Prior to entering office, President Barack Obama spoke of the need for a new approach to U.S.-Cuba relations and a sea change from the past.
As reported by The New York Times, in a speech May 2008, Obama said:
John McCain’s been going around the country talking about how much I want to meet with Raúl Castro, as if I’m looking for a social gathering or I’m going to invite him over and have some tea. That’s not what I said, and John McCain knows it. After eight years of the disastrous policies of George Bush, it is time to pursue direct diplomacy, with friend and foe alike, without preconditions.
Last April, the Obama administration lifted some restrictions on Cuban-Americans, including regulations on travel and on sending money back to Cuba.
However, the nearly fifty-year-old embargo on Cuban trade and travel with the United States remains intact. Moreover, President Obama renewed the embargo for another year this past fall.
The relationship between Cuba and the United States has received little attention lately.
Let’s look at what bloggers are saying about life in Cuba and the state of U.S.-Cuba relations today.
U.S. Representative Lincoln Diaz-Balart’s (R-FL) is staunchly opposed to the Communist government in Cuba and an advocate for Cuban-Americans. Susannah Vila of Global Voices discusses Diaz-Balart’s decision to not run for reelection:
As is the case with many of the Obama administration’s accomplishments during its first year, advancements in relations between the US and Cuba have been subtle. Yet small changes in policy may mean bigger shifts in behavior, especially when it comes to Cuban-Americans and the voting booth.
Bloggers in Miami and Cuba are buzzing over the news that US Representative Lincoln Diaz-Balart will not run for reelection in the fall. Diaz-Balart, a Republican, is a staunch supporter of the trade embargo against Cuba, and he took this as an opportunity to highlight his role in codifying the blockade. As a senior member of the House Rules Committee, the Ranking Member of the Subcommittee on Legislative and Budget Process, and the Co-Chairman of the Florida Congressional Delegation, Diaz-Balart’s absence will definitely be felt.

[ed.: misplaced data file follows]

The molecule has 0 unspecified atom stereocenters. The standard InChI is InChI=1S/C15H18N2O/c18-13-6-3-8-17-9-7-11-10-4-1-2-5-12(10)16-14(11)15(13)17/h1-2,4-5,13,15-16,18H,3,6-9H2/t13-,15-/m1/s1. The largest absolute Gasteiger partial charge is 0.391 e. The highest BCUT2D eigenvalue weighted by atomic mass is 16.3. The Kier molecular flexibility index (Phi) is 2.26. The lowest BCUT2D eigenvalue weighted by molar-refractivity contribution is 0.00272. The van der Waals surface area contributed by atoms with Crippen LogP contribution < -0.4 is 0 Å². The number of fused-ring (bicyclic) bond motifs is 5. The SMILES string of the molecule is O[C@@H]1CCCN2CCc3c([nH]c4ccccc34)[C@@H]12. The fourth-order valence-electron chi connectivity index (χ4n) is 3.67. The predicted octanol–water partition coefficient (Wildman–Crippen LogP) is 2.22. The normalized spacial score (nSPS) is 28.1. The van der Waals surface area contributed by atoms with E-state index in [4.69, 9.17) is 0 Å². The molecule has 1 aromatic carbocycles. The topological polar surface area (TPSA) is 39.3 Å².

Melissa Lockhart of Foreign Policy Blogs writes how 2010 could be the year that change is realized, even after a slow down in the political will to open relations with Cuba:
The Congressional push to open up Cuba for travel by U.S. citizens was buried at the end of last year in the urgency (at the time) of the health care reform debate. The bill’s sponsors—including Representatives Bill Delahunt (Democrat) and Jeff Flake (Republican)—intend to dig it out and press forward, starting now. The problem at the moment is the Democrats’ reluctance to actually bring the bill to the floor for a vote. The votes may be there (across party lines), but the issue isn’t at the top of their agenda and is one that splits the caucus.
Unfortunately, the momentum that came from Obama’s lifting of travel restrictions for Cuban-Americans last year is now slowed, and the issue has faded from the ever-shifting public attention. Meanwhile, there is bipartisan opposition to the bill as well, and funds channel to members of both parties from opposition, pro-embargo (often Cuban-American) groups. So bipartisanship is not necessarily a relevant asset at all for the backers of this bill.
I know how it feels. I know how hard it is to go to the Cuban consulate in any country and be asked to sign your name in support of freedom for the Interior Ministry’s five agents – prisoners in the United States – while they do not even ask you if there’s anything they can do to help you. I have listened to a young man cry at an embassy in Europe while a bureaucrat repeats that he cannot return to his own country because he exceeded the eleven months he is allowed to be away. I have also witnessed it from the other side, the denial received by many here who apply for the White Card needed to board a plane and leave this Island. The travel restrictions have become routine and some have come to believe it should be this way, because to know other places is a perk that they give us, a prerogative that they award us.
Read Sanchez’ interview with President Obama.
The new president was surprised by several labor leaders who led an entourage to his ailing brother. These ideas were conceived to disrupt the roots of the Castros’ base, and strip them of absolute power. This was an opportunity for the state to fulfill its role of channeling and ensuring the full and total development that the individual needs. Nothing changed. Raúl Castro made two or three stuttering interventions that plunged the nation into the expectation of CHANGE — the possibility of increasing diplomatic relations with the United States; ignoring reality he declared that the world financial crisis would not reach the islanders or their currency exchanges — all designed to buy time.
For more on Cuba, visit our Worldfocus extended coverage page: Cuba after Fidel.